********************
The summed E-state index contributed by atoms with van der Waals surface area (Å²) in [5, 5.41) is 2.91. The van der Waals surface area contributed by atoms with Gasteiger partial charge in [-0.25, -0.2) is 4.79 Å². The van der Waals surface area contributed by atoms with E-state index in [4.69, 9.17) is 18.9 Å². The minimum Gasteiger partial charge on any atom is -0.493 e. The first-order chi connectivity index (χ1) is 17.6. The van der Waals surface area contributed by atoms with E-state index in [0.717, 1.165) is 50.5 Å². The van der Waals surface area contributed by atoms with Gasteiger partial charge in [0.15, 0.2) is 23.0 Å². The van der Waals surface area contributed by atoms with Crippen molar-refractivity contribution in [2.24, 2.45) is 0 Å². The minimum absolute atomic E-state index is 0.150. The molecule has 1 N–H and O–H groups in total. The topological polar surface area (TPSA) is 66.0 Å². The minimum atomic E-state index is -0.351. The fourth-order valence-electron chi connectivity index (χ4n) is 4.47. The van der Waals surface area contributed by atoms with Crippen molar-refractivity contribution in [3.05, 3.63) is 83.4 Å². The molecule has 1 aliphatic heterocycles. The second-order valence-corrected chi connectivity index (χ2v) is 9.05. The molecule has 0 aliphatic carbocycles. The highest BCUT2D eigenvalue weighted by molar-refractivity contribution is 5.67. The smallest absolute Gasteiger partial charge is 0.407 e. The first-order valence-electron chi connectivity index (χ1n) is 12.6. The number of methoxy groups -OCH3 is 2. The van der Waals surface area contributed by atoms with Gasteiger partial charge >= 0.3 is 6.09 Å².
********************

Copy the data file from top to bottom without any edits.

The summed E-state index contributed by atoms with van der Waals surface area (Å²) in [5, 5.41) is 2.91. The van der Waals surface area contributed by atoms with Gasteiger partial charge in [-0.25, -0.2) is 4.79 Å². The van der Waals surface area contributed by atoms with E-state index in [4.69, 9.17) is 18.9 Å². The minimum Gasteiger partial charge on any atom is -0.493 e. The first-order chi connectivity index (χ1) is 17.6. The van der Waals surface area contributed by atoms with E-state index in [0.717, 1.165) is 50.5 Å². The van der Waals surface area contributed by atoms with Gasteiger partial charge in [0.15, 0.2) is 23.0 Å². The van der Waals surface area contributed by atoms with Crippen molar-refractivity contribution in [2.24, 2.45) is 0 Å². The minimum absolute atomic E-state index is 0.150. The molecule has 1 N–H and O–H groups in total. The topological polar surface area (TPSA) is 66.0 Å². The minimum atomic E-state index is -0.351. The fourth-order valence-electron chi connectivity index (χ4n) is 4.47. The van der Waals surface area contributed by atoms with Crippen molar-refractivity contribution in [3.05, 3.63) is 83.4 Å². The molecule has 1 aliphatic heterocycles. The second-order valence-corrected chi connectivity index (χ2v) is 9.05. The molecule has 0 aliphatic carbocycles. The highest BCUT2D eigenvalue weighted by molar-refractivity contribution is 5.67. The smallest absolute Gasteiger partial charge is 0.407 e. The first-order valence-electron chi connectivity index (χ1n) is 12.6. The number of methoxy groups -OCH3 is 2. The van der Waals surface area contributed by atoms with Gasteiger partial charge >= 0.3 is 6.09 Å².